After the all-time record total at Sotheby’s, the salesroom at Christie’s crackled with anticipation the following evening. The overflow audience, hoping to witness the spectacle of money spent and records shattered, was not disappointed: Seven works sold for more than $20 million each, and 55 of the 67 lots that sold hurdled the million-dollar mark. The house took in $412.3 million, racking up seven artist records and nimbly exceeding the presale $411.8 million high estimate to crush the $147.5 million result of last November. The result ranks second in Christie’s history for any category, trailing the $491.5 million
Impressionist and modern evening sale of November 2oo6, when six works exceeded $30 million, including Gustav Klimt’s Portrait of Adele Bloch-Bauer II, which made a record $87.9 million. Is that category likely to retain its rank for long?
Christie’s choreographed the marathon sale with choice blocks of single-owner property, led by the Hannelore and Rudolph Schulhof collection, which made $19.2. million. Richard Serra’s Schulhof Curve from 1984, a sweep of Corten steel that the couple commissioned for their New York property, sold to an anonymous telephone bidder for a record $2,882,500 (est. $1.5-3.5 million).
A tsunami of star property hit the salesroom, as Warhol’s iconic bad-boy image, Marlon, 1966, offered by New York collector Donald Bryant, sold to Helly Nahmad, of London, for $23,714,500 (est. $15-20 million). Better known for his unrivaled Impressionist and modern inventory, Nahmad’s new interest seemed a billboard-size announcement of where the market is shifting. Bryant expressed a touch of seller’s remorse, noting, “I’ve regretted many times putting it up for sale.” Still, the collector had some fun, buying his wife, Bettina Bryant, an early Christmas present: Ed Ruscha’s Sin, 1967, a ribbonlike word in gunpowder and ink on paper, for $962,500 (est. $300-500,000), one of two works sold by Douglas S. Cramer, the storied Hollywood producer, that, together, made $18.6 million. Bryant was also the underbidder for Donald Judd’s rare copper and red Plexiglas untitled wall work of 1989 that sold for a record $10,161,500 (est. $5-7 million).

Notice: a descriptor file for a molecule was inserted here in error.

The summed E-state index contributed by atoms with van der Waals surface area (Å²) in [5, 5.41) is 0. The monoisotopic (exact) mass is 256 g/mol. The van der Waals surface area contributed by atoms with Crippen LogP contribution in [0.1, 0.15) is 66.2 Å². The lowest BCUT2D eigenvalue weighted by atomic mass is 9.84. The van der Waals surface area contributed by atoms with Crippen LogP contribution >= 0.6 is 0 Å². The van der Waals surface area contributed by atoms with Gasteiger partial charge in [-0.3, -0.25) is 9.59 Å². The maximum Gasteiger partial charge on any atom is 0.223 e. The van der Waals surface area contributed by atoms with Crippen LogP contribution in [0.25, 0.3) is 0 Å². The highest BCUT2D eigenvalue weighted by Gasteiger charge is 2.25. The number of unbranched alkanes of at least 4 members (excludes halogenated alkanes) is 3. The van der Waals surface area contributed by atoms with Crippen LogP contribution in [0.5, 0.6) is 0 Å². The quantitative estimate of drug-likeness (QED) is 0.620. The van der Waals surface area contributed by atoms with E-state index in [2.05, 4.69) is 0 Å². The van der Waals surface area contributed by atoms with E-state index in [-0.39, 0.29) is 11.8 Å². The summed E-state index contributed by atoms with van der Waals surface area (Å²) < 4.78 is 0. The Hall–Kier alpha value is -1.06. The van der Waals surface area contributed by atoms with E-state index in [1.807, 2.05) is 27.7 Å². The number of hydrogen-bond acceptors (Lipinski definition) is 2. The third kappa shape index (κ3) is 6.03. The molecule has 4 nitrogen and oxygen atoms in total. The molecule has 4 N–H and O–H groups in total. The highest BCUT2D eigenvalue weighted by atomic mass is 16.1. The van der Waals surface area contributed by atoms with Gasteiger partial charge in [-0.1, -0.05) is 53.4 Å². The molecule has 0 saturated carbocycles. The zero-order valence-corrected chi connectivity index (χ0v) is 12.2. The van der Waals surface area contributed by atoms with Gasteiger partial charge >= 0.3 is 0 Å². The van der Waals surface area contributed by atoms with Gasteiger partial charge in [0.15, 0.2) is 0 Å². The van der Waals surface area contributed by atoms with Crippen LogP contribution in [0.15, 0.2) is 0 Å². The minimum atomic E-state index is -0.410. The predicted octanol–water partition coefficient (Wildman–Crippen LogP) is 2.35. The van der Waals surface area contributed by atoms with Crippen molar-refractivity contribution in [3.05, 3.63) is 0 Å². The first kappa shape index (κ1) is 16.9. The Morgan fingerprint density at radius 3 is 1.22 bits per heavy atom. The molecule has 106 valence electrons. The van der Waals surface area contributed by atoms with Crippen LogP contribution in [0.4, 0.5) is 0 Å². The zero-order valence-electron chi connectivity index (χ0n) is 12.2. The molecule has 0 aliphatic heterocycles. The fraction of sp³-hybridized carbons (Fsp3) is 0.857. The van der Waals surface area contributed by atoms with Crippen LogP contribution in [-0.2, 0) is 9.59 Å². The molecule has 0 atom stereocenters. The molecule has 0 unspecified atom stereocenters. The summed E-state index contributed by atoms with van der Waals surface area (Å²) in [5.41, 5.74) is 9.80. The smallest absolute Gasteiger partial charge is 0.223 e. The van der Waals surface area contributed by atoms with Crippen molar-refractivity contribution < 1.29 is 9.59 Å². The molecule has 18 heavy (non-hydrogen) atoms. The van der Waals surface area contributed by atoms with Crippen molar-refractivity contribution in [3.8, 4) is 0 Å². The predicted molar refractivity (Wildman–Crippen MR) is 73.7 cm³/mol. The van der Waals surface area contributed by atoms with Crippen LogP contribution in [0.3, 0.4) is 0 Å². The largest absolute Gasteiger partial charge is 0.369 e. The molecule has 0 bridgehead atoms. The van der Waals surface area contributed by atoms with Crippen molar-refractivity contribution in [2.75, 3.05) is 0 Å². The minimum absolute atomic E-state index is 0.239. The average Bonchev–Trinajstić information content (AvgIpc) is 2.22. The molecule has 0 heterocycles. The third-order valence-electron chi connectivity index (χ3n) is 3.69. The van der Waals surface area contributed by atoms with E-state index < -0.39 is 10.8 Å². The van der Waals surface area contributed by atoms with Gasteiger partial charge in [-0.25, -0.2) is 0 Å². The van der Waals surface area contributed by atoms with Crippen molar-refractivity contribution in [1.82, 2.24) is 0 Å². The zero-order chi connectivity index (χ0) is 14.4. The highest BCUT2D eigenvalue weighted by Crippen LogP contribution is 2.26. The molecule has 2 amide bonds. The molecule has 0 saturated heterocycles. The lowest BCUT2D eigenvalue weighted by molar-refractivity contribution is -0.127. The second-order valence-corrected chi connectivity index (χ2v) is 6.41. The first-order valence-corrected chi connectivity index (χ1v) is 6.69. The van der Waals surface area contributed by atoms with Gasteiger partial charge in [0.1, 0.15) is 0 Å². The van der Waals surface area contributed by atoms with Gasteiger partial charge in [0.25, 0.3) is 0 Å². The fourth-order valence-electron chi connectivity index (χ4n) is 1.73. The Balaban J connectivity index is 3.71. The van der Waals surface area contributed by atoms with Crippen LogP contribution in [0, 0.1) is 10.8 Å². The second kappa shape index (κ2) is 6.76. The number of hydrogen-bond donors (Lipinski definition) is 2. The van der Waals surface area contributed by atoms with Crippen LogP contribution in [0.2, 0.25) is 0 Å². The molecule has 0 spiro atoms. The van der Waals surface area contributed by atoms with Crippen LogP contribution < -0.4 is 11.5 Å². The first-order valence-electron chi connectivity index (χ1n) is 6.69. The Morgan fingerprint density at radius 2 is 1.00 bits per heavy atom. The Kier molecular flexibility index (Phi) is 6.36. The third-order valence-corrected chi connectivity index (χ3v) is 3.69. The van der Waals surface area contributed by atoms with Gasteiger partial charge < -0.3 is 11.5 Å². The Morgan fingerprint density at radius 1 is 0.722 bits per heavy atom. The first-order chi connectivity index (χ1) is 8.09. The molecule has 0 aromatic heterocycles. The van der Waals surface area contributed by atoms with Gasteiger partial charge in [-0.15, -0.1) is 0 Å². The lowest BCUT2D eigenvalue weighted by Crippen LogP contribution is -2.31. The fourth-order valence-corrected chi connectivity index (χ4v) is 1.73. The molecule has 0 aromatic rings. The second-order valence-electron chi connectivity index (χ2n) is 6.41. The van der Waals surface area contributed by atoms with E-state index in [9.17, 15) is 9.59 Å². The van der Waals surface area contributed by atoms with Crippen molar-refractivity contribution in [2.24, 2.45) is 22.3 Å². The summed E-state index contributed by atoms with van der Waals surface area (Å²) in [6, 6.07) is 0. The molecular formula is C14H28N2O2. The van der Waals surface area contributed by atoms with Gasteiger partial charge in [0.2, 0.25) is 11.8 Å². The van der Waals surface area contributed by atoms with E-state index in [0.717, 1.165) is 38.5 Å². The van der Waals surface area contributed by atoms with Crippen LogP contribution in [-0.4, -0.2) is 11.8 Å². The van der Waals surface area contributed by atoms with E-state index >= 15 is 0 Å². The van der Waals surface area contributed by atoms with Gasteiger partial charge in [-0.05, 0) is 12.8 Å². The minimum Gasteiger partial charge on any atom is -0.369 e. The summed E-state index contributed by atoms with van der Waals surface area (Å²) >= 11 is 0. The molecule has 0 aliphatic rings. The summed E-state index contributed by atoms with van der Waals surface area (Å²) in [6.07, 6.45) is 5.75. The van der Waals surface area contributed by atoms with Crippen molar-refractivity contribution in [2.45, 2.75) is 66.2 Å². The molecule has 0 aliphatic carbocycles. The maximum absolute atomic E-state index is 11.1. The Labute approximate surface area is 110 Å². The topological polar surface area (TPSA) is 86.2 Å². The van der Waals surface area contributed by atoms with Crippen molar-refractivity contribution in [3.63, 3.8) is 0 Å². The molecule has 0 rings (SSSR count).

Other highlights from the generation-spanning Cramer collection were John Currin’s Gezellig, 2006, portraying a racily sprawled nude woman absorbed in a book, that sold to San Francisco dealer Anthony Meier for $2,602,500 (est. $1.2-1.8 million) and Mark Grotjahn’s colorful specimen, Untitled (Red Butterfly II Yellow Mark Grotjahn P08 752), 2008, which sold for a record $4,170,500 (est. $2-3 million), doubling the artist’s previous record at auction. Andrew Fabricant of New York’s Richard Gray Gallen, the underbidder for the Grotjahn, was candid about the superheated art market. “This is nuts,” the seasoned dealer said bluntly. “It’s some kind of weird anomaly to what’s happening in the world, and I find it sickeningly disturbing. These prices set the bar higher and higher for everyone and it completely confounds the whole model.” Fabricant wasn’t alone in damning the current frenzy: The phenomenon has been blisteringly criticized by art writers Dave Hickey, Jerry Saltz, and Sarah Thornton, the last of whom has called it quits on covering the market. It matters little to those in the game.
In this flush, competitive climate, it may not be surprising that the top lot at Christie’s was a rare curiosity: Warhol’s experimental 3-D (if you wear those throwaway glasses) Statue of Liberty. Previously obscure—Christie’s compensated by using it as a wraparound catalogue cover—the 1962, piece sold to a telephone bidder for $443,762,500 (est. on request, in the region of $30-40 million). In another indication of the ascendance of the postwar and contemporary category, the price for the Warhol is identical to that fetched the previous week by Christie’s top Impressionist and modern offering, Claude Monet’s 1905 Nympheas.
Even without the imprimatur of a named collector, classic Ab Ex was unstoppable. Kline’s powerful untitled white-and-black abstraction from 1957 sold to a telephone bidder for $40,402,500 (est. $20-30 million), obliterating the day-old record set by the artist’s Shenandoah at Sotheby’s. From the same year, Rothko’s punchy Black Stripe (Orange, Gold, and Black) sold to a telephone bidder for $21,362,500 (est. $15–zo million). It last sold at auction at Sotheby’s New York in May 1993 for $882,500. This was not a sale for bargain-hunters. It was time to cash in.